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Nicotinamide Riboside Current News and Updates

niagen nad booster charles brenner david sinclair nicotinamide riboside nad nicotinamide ribo nad news leonard guarente

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#181 Bryan_S

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Posted 21 May 2015 - 02:45 PM

Design and synthesis of stable Nicotinamide Riboside analogues with potential therapeutic application

 

http://www.findaphd....D=55285&LID=127

 

PhD studentships - University of Birmingham

http://www.birmingha...hips/index.aspx

 

So if your looking for a postgraduate study program in the UK we've found you one. And for those of you live in the UK here is another developing focal point for NAD research.


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#182 Bryan_S

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Posted 25 May 2015 - 01:15 AM

Increasing NAD+ availability in skeletal muscle to augment energy metabolism

 

http://www.endocrine...ea0037ep389.htm

 

http://www.endocrine...389_eposter.pdf


Edited by Bryan_S, 25 May 2015 - 01:33 AM.

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#183 Bryan_S

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Posted 25 May 2015 - 11:56 PM

Effect of nicotinamide mononucleotide on brain mitochondrial respiratory deficits in an Alzheimer’s disease-relevant murine model

 

http://paperity.org/...-deficits-in-an

 

 

http://www.ncbi.nlm....les/PMC4358858/


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#184 Bryan_S

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Posted 26 May 2015 - 12:07 AM

Neuronal death induced by misfolded prion protein is due to NAD+ depletion and can be relieved in vitro and in vivo by NAD+ replenishment

 

http://www.ncbi.nlm....pubmed/25678560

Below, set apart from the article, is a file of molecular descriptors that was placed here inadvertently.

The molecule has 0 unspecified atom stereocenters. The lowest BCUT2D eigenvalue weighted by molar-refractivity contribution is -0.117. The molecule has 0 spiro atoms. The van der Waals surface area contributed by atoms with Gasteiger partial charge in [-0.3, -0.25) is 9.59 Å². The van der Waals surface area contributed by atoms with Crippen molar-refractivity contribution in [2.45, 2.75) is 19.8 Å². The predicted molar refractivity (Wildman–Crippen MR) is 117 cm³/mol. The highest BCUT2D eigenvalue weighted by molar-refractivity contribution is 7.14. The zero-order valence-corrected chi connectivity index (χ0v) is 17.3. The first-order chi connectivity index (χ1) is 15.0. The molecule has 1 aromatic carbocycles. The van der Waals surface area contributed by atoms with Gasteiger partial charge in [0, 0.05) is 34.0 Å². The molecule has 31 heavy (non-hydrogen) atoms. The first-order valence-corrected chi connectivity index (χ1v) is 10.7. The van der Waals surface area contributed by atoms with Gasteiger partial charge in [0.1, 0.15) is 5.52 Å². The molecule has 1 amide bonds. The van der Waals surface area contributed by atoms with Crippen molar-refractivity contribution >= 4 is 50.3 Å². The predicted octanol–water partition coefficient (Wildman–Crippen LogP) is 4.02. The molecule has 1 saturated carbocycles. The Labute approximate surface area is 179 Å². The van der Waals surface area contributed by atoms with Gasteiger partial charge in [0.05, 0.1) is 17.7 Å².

http://brain.oxfordj...10/brain.awv002

 

 


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#185 ceridwen

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Posted 26 May 2015 - 12:53 AM

How much would a human need to take? Would it have to be intra nasal? and how would it have to be administered if I was to take it properly?

#186 Bryan_S

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Posted 29 May 2015 - 03:32 PM

ChromaDex's (CDXC) CEO Frank Jaksch on Q1 2015 Results

http://seekingalpha....call-transcript

 

For those wanting some insight on where ChromaDex is taking its NAD precursor in the world marketplace. 

 

I used comments from this transcript to look for some new "Key Word" searches.

 

As it turns out NAD depletion was a term used often in the ChromaDex investor meeting and it's a broad term frequently used by researchers to depict this newly discovered disease condition.

 

Here are 2 recent publications related to this condition.

 

Predicted Role of NAD Utilization in the Control of Circadian Rhythms during DNA Damage Response

http://www.ncbi.nlm....pubmed/26020938

 

http://journals.plos...al.pcbi.1004144

 

Mitochondrial Depletion Could Underlie the Energy Problems in Chronic Fatigue Syndrome

http://www.cortjohns...tigue-syndrome/

 

These search results were just the "recent" tip of the iceberg and generated pages of results. For those of you keeping up with the latest findings on "NAD augmentation" or "NAD supplementation" then you will find much/much more to round out this topic by searching for "NAD depletion" because this now becoming a recognized disease condition.


Edited by Bryan_S, 29 May 2015 - 04:08 PM.

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#187 Asor

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Posted 30 May 2015 - 08:05 AM

my google alerts blew up today from this new research on mitochondrial damage related to aging, seems interesting, especially this part:

 

"The research, published this month in the prestigious journal Nature’s
‘Scientific Reports’, looked at the function of the mitochondria in human fibroblast cell lines
derived from young people (ranging in age from a fetus to a 12 year old) and elderly people
(ranging in age from 80-97 years old). The researchers compared the mitochondrial
respiration and the amount of DNA damage in the mitochondria of the two groups,
expecting respiration to be reduced and DNA damage to be increased in the cells from the
elderly group. While the elderly group had reduced respiration, in accordance with the
current theory, there was, however, no difference in the amount of DNA damage between
the elderly and young groups of cells. This led the researchers to propose that another form
of genetic regulation, epigenetic regulation, may be responsible for the age-associated
effects seen in the mitochondria."

...

 

"The researchers then looked for genes that might be controlled epigenetically resulting in
these age-associated mitochondrial defects. Two genes that regulate glycine production in